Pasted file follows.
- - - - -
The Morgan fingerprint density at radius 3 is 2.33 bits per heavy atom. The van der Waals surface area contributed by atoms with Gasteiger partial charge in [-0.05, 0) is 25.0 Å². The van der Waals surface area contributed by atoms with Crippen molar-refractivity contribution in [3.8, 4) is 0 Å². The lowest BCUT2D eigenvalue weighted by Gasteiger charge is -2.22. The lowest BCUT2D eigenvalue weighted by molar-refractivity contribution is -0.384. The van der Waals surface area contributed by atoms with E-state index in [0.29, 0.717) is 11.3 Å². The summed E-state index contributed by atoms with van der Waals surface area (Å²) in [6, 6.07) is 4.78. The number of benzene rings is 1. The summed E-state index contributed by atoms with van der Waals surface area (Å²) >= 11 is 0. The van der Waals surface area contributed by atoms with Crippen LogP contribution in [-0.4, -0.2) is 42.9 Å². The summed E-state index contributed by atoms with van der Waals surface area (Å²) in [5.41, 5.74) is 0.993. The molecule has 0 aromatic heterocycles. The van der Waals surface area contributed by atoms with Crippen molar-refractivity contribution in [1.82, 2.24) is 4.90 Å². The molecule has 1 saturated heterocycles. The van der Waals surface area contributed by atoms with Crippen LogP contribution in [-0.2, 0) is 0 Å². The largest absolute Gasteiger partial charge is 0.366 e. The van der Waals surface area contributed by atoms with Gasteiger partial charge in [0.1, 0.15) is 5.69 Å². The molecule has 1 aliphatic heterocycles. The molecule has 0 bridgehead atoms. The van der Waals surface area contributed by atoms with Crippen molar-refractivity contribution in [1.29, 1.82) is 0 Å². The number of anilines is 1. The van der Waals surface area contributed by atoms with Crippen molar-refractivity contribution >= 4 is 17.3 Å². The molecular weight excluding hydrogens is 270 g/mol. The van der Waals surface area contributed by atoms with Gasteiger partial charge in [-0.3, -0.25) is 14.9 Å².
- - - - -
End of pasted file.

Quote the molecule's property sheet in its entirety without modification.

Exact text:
The Morgan fingerprint density at radius 3 is 2.33 bits per heavy atom. The van der Waals surface area contributed by atoms with Gasteiger partial charge in [-0.05, 0) is 25.0 Å². The van der Waals surface area contributed by atoms with Crippen molar-refractivity contribution in [3.8, 4) is 0 Å². The lowest BCUT2D eigenvalue weighted by Gasteiger charge is -2.22. The lowest BCUT2D eigenvalue weighted by molar-refractivity contribution is -0.384. The van der Waals surface area contributed by atoms with E-state index in [0.29, 0.717) is 11.3 Å². The summed E-state index contributed by atoms with van der Waals surface area (Å²) in [6, 6.07) is 4.78. The number of benzene rings is 1. The summed E-state index contributed by atoms with van der Waals surface area (Å²) >= 11 is 0. The van der Waals surface area contributed by atoms with Crippen LogP contribution in [-0.4, -0.2) is 42.9 Å². The summed E-state index contributed by atoms with van der Waals surface area (Å²) in [5.41, 5.74) is 0.993. The molecule has 0 aromatic heterocycles. The van der Waals surface area contributed by atoms with Crippen molar-refractivity contribution in [1.82, 2.24) is 4.90 Å². The molecule has 1 saturated heterocycles. The van der Waals surface area contributed by atoms with Crippen LogP contribution in [-0.2, 0) is 0 Å². The largest absolute Gasteiger partial charge is 0.366 e. The van der Waals surface area contributed by atoms with Gasteiger partial charge in [0.1, 0.15) is 5.69 Å². The molecule has 1 aliphatic heterocycles. The molecule has 0 bridgehead atoms. The van der Waals surface area contributed by atoms with Crippen molar-refractivity contribution in [1.29, 1.82) is 0 Å². The number of anilines is 1. The van der Waals surface area contributed by atoms with Crippen molar-refractivity contribution >= 4 is 17.3 Å². The molecular weight excluding hydrogens is 270 g/mol. The van der Waals surface area contributed by atoms with Gasteiger partial charge in [-0.3, -0.25) is 14.9 Å².